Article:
43. Mutual Support and Encouragement

Read by Br. Curtis Almquist

Each day brings fresh opportunities to fulfill the commandment of Christ, “that you love one another as I have loved you.”  We need one another’s support at times of special stress, disappoint­ment and weakness, but we also need it as the daily bread of our life together.  Encouragement is ex­pressed not only through serious concern for one another but also through the free play of our God-given sense of humor.

Honest and direct communication help us strengthen one another.  We create the setting for mutual disclosure about how we are experiencing our life in regular meetings from which we ex­clude the discussion of business.  In these, and our other sessions for planning and discussion, we are called to engage one another openly.  A brother can frustrate that openness if he shuts himself off or does too much talking.  On the other hand, insensitivity in the gathering can inhibit a brother from sharing from the heart.  We shall need to invite the Spirit constantly to build up our trust and show us how to speak the truth in love.

We can lift one another up through celebration and the practice of courtesy.  We value the opportunities which birthdays and anniversaries present for celebrating a brother’s life.  And we seek to sustain a climate of courtesy in which each of us receives assurance day by day that he is appreciated.  We need to be generous in expressing delight in one another’s achievements.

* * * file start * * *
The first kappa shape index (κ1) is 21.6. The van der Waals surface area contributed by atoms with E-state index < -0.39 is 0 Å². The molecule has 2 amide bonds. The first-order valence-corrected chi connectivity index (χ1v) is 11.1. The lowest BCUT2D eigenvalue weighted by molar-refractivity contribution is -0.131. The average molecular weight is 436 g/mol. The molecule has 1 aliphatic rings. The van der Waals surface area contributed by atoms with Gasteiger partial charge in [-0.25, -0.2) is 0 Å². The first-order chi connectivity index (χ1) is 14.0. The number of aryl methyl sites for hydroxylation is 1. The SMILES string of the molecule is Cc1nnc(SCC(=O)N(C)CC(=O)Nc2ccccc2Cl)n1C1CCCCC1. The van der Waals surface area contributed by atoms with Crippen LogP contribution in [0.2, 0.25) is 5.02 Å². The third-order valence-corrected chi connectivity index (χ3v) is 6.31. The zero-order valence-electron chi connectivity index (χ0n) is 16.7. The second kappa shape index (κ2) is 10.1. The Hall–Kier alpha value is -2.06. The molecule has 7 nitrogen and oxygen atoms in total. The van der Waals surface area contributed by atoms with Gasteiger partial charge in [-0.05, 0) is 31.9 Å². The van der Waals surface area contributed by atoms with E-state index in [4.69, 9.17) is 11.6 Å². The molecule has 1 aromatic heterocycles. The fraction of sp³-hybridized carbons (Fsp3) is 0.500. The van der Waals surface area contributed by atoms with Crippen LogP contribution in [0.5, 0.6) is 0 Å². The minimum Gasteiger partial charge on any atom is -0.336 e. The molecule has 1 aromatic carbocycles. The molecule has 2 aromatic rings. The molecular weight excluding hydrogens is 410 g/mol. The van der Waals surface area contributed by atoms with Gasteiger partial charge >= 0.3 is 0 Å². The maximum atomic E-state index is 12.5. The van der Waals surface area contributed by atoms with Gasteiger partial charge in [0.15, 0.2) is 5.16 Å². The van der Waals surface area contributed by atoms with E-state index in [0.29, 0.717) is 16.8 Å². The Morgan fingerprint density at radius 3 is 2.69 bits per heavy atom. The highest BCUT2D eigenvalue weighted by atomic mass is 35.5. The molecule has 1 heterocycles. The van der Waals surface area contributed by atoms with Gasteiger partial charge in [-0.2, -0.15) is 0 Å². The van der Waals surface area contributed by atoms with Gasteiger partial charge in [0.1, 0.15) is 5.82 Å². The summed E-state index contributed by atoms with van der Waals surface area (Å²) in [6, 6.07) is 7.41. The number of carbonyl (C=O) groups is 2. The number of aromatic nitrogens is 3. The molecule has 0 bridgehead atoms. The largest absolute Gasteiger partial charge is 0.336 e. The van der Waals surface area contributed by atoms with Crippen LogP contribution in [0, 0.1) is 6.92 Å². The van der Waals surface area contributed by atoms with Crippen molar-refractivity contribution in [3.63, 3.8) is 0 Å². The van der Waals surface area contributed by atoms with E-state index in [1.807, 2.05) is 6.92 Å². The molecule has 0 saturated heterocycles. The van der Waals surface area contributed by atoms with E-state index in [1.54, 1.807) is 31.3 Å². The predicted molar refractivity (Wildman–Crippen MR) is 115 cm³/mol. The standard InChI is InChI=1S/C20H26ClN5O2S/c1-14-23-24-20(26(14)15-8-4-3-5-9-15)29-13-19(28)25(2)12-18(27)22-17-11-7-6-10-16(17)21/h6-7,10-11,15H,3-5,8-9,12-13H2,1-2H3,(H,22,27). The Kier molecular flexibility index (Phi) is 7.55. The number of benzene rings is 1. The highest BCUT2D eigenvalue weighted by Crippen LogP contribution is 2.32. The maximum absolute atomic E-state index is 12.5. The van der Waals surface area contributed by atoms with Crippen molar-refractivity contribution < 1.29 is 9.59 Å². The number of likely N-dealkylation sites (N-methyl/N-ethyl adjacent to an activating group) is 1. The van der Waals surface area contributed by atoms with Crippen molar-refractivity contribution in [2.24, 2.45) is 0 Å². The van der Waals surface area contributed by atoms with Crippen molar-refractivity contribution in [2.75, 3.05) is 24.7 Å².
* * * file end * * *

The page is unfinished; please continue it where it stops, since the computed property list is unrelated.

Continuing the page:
We express our regard for one another not only in words, but in gestures that give our bodies a part to play in the interchange of affection, as is natural for men who believe whole-heartedly in the incarnation.  We are free to cheer one another with open arms of welcome and to show our care and sensitivity through touch.

Like Jesus, we will be especially attentive to those who could easily become isolated or overlooked.  Newcomers to our life, the older brothers, those who are in pain from illness, sorrow or spiritual trial, have particular claims on our hearts.  The Superior of the community bears burdens for us all that can become intolerable if brothers neglect to express their care for him regularly and explicitly, or fail to cherish him when he is under pressure.

Above all, we are to open our hearts to any brother with whom we are in conflict.  Breaches of trust, injuries, and even enmity are bound to happen, since communities of love are special targets of evil forces.  These forces will tempt us to defer reconciliation, or even to pretend that the fabric of our common life has not been torn.  But the Spirit of the crucified and risen Christ spurs us to seek out the one from whom we feel estranged in order to establish communion with him again through a mutual change of heart.


  1. Polly Henninger on April 9, 2009 at 02:24

    It’s a lot of work to seek out ones from whom we feel estranged or to speak up when it is time to speak a difficult truth in love. It’s seems easier to pretend that we do not see that the fabric of our relationship is tearing. Moreover, it isn’t always clear what needs to be said, just that remaining silent will harm the relationship. To establish communion through a mutual change of heart may not be possible, but knowing that Christ wants us to establish communion directs us to communicate and be open to mutuality.

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